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The Unvanquished

3.74 of 5 stars 3.74  ·  rating details  ·  3,698 ratings  ·  237 reviews
Set in Mississippi during the Civil War and Reconstruction, THE UNVANQUISHED focuses on the Sartoris family, who, with their code of personal responsibility and courage, stand for the best of the Old South's traditions.
Paperback, 293 pages
Published October 29th 1991 by Vintage (first published 1938)
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The Unvanquished is a coming-of-age novel set during the American Civil War and Reconstruction. Six of the seven stories were individually published in the Saturday Evening Post and Scribners before Faulkner finished it as a novel. The book is narrated by Bayard Sartoris as he looks back on his life on a Mississippi plantation from age 12 to 24.

The young Bayard thinks of war as a great adventure, and he has a "hero worshiping" attitude toward his father, Colonel John Sartoris, who leads a Confed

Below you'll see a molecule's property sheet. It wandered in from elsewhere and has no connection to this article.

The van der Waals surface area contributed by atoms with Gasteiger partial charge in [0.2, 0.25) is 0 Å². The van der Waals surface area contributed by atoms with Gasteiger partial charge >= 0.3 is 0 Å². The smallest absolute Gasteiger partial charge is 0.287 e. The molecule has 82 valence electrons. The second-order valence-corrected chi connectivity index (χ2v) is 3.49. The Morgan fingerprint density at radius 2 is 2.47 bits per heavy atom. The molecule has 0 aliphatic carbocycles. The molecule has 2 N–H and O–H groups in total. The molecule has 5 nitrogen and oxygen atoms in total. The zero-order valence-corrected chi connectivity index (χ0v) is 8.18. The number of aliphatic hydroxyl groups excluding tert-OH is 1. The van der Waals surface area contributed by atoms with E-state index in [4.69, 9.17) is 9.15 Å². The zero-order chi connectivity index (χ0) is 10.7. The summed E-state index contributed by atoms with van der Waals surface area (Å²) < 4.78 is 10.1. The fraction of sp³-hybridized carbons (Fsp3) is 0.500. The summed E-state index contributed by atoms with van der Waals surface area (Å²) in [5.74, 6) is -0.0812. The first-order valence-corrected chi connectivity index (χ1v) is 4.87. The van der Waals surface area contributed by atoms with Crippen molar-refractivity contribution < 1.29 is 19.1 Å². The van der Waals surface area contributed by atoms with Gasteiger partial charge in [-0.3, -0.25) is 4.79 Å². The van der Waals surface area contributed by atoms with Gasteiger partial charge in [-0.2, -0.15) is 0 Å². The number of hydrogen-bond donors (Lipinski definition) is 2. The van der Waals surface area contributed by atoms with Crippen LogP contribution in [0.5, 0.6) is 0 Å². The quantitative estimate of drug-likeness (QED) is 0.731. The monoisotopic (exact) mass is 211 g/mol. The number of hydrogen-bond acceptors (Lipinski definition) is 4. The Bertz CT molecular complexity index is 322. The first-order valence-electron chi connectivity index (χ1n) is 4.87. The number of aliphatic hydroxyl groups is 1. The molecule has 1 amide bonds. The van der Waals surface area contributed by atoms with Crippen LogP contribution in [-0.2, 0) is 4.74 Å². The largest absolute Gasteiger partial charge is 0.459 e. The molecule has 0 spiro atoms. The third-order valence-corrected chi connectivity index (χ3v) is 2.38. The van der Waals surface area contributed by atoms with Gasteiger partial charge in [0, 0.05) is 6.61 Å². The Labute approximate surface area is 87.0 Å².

Even if I struggled with streams of thought or with following the action or with unfamiliarity of Faulkner’s style, there was the ending. Oh, the ending. How important it is to a book and how seldom it can redeem the faults one has had with the book up to that point. But here we follow a boy of twelve from childhood to manhood, true manhood. Until the end we do not know what truly lies in his heart.

This book begs to be read again to gather those clues of Bayard’s coming into his own. To see him
Diane Barnes
"Ringo said, "And don't yawl worry about Granny. She cide what she want and then she kneel down about ten seconds and tell God what she aim to do and then she git up and do hit. And them that don't like it can git outer the way or git trompled."

There you have two of my favorite characters in Faulkner: Granny, brave, indomitable, pious, stubborn, a strong southern woman to the core. And Ringo, smarter than his master, conniving, loyal, always thinking, always there with what was needed. This tale
The Unvanquished: Faulkner's Civil War

The Unvanquished was chosen as a group read by . Special thanks to Co-Moderator Co-Moderator Diane Barnes, "Miss Scarlette," for nominating this novel. "The Trail" continues to explore the works of William Faulkner. It is my hope that we will one day complete all of them.

He was besotted with history, his own and those of people around him. He lived within this history, and the history became him.--Robert Penn Warren, speaking of William Faulknerto Jay Pari